CYNTHIA MILLEN, the author of the fourth-place winner “Children of Niobe,” is best known for her four children’s books, written under her pen name, C. M. Millen. Her most recent, The Ink Garden of Brother Theophane (Charlesbridge, 2010), was awarded the Lee Bennett Hopkins National Children’s Poetry Award in 2011. She received her MA in Literature from Trinity College, Dublin, and returns to her family’s home in Sligo, Ireland, each year. She has had poetry published in the United States, Ireland, and the United Kingdom. She loves teaching and learning from her Language Arts students at Christ the King School in Toledo, Ohio. Millen is married to James Roberts, and they are the parents of five and grandparents of two.
SAMUEL MILLER, the author of the honorable mention winner “The Hour of Our Death,” is a seminarian at St. Charles Borromeo Seminary in Philadelphia. He’s penned several works including two screenplays. In addition to writing, Sam enjoys directing movies; he directed and wrote his first feature length movie in high school. His second movie was filmed on location at St. Charles and is in post-production. Besides writing and directing, Sam likes to read several different genres, drawing his inspiration from writers such as Stephen King, Tom Clancy, H. P. Lovecraft, and J. R. R. Tolkien.
MICHAEL PIAFSKY, who received fifth place for "Water" in the 2012 Tuscany Prize for Catholic Fiction—Short Story category, is an associate professor and director of the writing program at Spring Hill College, in Mobile, Alabama. He received his master's degree from the writing seminars at Johns Hopkins University and his doctorate from the University of Missouri. His recent fiction and nonfiction has appeared in, among other publications, the Missouri Review, jabberwocky review, Ocho, Meridian, and Bar Stories. Earlier this year he was a finalist in the Glimmer Train Short Story Award for New Writers. His debut novel, All the Happiness You Deserve will be released in February 2014. More information can be found at his Web site, www.michaelpiafsky.com.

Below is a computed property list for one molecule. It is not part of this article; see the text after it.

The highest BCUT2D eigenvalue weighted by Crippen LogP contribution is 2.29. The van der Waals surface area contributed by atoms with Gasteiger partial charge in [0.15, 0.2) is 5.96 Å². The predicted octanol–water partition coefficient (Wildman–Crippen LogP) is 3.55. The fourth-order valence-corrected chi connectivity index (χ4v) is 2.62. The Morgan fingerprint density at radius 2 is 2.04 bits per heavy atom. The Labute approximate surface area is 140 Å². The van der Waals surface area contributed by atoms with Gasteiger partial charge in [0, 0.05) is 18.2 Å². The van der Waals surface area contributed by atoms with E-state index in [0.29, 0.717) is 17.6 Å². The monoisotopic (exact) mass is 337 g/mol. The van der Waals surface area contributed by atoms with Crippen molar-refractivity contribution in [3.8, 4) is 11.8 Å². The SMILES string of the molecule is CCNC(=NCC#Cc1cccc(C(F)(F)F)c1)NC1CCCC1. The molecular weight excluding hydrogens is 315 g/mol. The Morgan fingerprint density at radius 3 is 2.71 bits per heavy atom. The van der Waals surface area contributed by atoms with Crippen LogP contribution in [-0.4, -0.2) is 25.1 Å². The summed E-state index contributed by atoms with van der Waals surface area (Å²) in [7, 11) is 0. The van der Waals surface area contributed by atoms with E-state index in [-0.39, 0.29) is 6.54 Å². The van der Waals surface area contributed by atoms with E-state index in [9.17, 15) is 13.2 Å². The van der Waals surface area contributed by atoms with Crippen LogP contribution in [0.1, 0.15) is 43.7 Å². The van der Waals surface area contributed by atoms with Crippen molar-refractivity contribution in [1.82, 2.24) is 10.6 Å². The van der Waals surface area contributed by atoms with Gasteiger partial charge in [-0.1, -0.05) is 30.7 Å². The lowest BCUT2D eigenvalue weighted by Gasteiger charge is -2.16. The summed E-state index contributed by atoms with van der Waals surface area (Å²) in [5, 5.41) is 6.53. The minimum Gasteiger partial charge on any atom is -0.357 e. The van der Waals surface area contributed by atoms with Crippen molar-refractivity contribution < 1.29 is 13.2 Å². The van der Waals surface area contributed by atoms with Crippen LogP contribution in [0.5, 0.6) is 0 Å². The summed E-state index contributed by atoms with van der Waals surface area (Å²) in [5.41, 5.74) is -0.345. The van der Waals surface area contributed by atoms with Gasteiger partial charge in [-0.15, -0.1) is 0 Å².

ARTHUR POWERS is the author of The Book of Jotham the 2012 Tuscany Prize for Catholic Fiction—Novella category. Arthur is a convert to Catholicism. After spending much time in Brazil in the Peace Corps, working with those for whom the Catholic faith is woven into life, and after meeting a woman who eventually became his wife, he came to question his very rational agnosticism. Powers was baptized into the Roman Catholic faith in 1976 as a thoughtful, aware adult of 29 years.
L. C. RICARDO, an honorable mention winner for "The Debt" in the 2012 Tuscany Prize for Catholic Fiction—Short Story category, has a master's degree in Arthurian literature and an insatiable wanderlust. She is a mom and aspiring writer living in Florida, and is loyal to the Holy Father and the Magisterium. Her favorite writers, from whom she draws armfuls of inspiration, are G. K. Chesterton, Emily Dickinson, C. S. Lewis, David Jones, J. R. R. Tolkien, and Flannery O'Connor. She blogs regularly about fairy tales and storytelling on Spinning Straw into Gold (http://spinstrawintogold.blogspot.com) and hopes some day to own a spinning wheel and to visit Norway.